In the world of music production and digital music, there are many ways to approach sound design. The most popular platforms and techniques for creating or manipulating sounds are Synthesis, Sampling, and field recording/audio manipulation. Although audio manipulation and sampling can be seen as the same thing, it is very common for music producers and sound engineers to rely on pre-recorded samples rather than using their own authentic recordings. There are benefits to both methods, but this will largely depend on the sound you're trying to achieve, the samples you have access to, and the recording equipment available to you.

Types of synthesizers

Synthesis involves creating sounds using hardware synthesizers and virtual instruments loaded into your digital audio workstation (DAW). Synthesizers allow you to create a wide range of sounds by shaping and manipulating waveforms. There are many different types of synthesizers available, from simple monophonic subtractive synthesizers to more complex polyphonic FM synthesizers. I have listed the most common types of synthesizers with a brief description of how they work;

Check this information page for more information on Oscillators and how they work

Subtractive Synthesis

Subtractive synthesis is a method of synthesizing sound using an oscillator to generate a waveform, and then using filters to remove or "subtract" certain frequencies from the waveform to shape the sound. It is called "subtractive" because it involves removing part of the sound spectrum from a harmonically rich source, as opposed to "additive" synthesis which involves adding sine waves together to add extra harmonics. Subtractive synthesis is commonly used in analog synthesizers and is particularly well-suited for Basslines and monophonic sounds. Examples of a subtractive synthesizers include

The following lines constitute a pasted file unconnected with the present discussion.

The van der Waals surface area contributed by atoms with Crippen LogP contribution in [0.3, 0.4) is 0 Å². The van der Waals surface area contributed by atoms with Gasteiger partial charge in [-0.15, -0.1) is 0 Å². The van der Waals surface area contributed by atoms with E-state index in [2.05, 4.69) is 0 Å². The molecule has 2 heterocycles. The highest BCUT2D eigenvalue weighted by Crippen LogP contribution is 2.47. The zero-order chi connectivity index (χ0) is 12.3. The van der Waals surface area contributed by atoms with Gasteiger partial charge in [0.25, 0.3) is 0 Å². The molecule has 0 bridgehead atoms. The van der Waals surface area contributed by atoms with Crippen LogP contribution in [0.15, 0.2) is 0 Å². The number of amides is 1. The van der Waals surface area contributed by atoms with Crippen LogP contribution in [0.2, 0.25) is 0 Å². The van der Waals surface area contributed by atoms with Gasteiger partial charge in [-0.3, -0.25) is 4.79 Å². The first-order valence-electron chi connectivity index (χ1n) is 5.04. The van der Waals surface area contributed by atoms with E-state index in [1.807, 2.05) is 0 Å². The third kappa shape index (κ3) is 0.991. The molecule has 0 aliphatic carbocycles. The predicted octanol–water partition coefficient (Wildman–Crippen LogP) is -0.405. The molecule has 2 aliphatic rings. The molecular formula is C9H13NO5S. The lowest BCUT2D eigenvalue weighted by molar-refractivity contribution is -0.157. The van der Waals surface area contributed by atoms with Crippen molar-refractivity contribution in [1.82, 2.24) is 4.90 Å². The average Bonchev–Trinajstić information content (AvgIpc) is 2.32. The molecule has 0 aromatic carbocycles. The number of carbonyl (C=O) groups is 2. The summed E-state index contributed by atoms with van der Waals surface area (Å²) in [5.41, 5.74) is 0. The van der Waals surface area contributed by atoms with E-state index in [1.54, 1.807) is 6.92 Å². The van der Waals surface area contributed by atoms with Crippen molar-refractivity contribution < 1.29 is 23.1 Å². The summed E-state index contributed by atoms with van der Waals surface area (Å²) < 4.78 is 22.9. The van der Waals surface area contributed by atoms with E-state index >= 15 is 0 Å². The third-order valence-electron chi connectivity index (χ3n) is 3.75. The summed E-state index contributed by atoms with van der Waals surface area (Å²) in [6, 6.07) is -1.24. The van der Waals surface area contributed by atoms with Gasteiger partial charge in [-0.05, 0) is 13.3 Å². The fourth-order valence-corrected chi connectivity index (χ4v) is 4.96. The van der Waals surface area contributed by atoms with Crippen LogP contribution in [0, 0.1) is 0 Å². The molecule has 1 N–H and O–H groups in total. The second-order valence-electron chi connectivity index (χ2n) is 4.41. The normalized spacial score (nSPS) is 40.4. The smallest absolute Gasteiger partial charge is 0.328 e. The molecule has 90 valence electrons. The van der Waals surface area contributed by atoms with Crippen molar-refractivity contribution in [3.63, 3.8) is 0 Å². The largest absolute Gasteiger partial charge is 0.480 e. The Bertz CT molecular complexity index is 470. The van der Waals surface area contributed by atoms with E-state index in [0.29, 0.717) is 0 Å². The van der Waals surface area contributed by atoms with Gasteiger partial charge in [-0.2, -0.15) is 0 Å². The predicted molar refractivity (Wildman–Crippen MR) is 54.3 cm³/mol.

NI Massive 

U-HE Diva

Novation Bass Station

Moog One

Korg MS-20

Roland TB-303

FM Synthesis

Frequency Modulation (FM) synthesis is a method of synthesizing sound using oscillators to modulate the frequency of other oscillators. In FM synthesis, one oscillator, called the "carrier", is modulated in frequency by another oscillator, called the "modulator". The modulator can be set to a fixed frequency, or it can be controlled by an envelope or other modulating signals. FM synthesis can be used to create a wide range of sounds, from simple sine waves to complex timbres with harmonics that change over time. It is particularly well-suited for creating rich lead sounds, pads, and even percussive sounds. Examples of FM synthesizers include